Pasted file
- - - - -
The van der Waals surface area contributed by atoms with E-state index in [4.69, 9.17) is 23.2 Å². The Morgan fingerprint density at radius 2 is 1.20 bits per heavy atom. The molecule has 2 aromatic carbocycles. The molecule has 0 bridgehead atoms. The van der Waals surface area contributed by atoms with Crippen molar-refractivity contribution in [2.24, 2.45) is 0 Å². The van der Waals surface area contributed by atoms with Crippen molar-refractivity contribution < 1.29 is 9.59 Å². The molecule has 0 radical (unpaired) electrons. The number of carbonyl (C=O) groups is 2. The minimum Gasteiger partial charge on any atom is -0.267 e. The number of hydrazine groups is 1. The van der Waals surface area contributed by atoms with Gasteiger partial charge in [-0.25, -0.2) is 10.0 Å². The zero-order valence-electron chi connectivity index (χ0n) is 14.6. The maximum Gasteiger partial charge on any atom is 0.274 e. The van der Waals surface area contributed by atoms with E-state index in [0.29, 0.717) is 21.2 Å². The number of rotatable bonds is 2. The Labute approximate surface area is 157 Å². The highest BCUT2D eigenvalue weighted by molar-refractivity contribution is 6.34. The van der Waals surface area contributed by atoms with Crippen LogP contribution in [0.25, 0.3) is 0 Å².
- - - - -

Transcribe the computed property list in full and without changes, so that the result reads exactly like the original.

The van der Waals surface area contributed by atoms with E-state index in [4.69, 9.17) is 23.2 Å². The Morgan fingerprint density at radius 2 is 1.20 bits per heavy atom. The molecule has 2 aromatic carbocycles. The molecule has 0 bridgehead atoms. The van der Waals surface area contributed by atoms with Crippen molar-refractivity contribution in [2.24, 2.45) is 0 Å². The van der Waals surface area contributed by atoms with Crippen molar-refractivity contribution < 1.29 is 9.59 Å². The molecule has 0 radical (unpaired) electrons. The number of carbonyl (C=O) groups is 2. The minimum Gasteiger partial charge on any atom is -0.267 e. The number of hydrazine groups is 1. The van der Waals surface area contributed by atoms with Gasteiger partial charge in [-0.25, -0.2) is 10.0 Å². The zero-order valence-electron chi connectivity index (χ0n) is 14.6. The maximum Gasteiger partial charge on any atom is 0.274 e. The van der Waals surface area contributed by atoms with E-state index in [0.29, 0.717) is 21.2 Å². The number of rotatable bonds is 2. The Labute approximate surface area is 157 Å². The highest BCUT2D eigenvalue weighted by molar-refractivity contribution is 6.34. The van der Waals surface area contributed by atoms with Crippen LogP contribution in [0.25, 0.3) is 0 Å².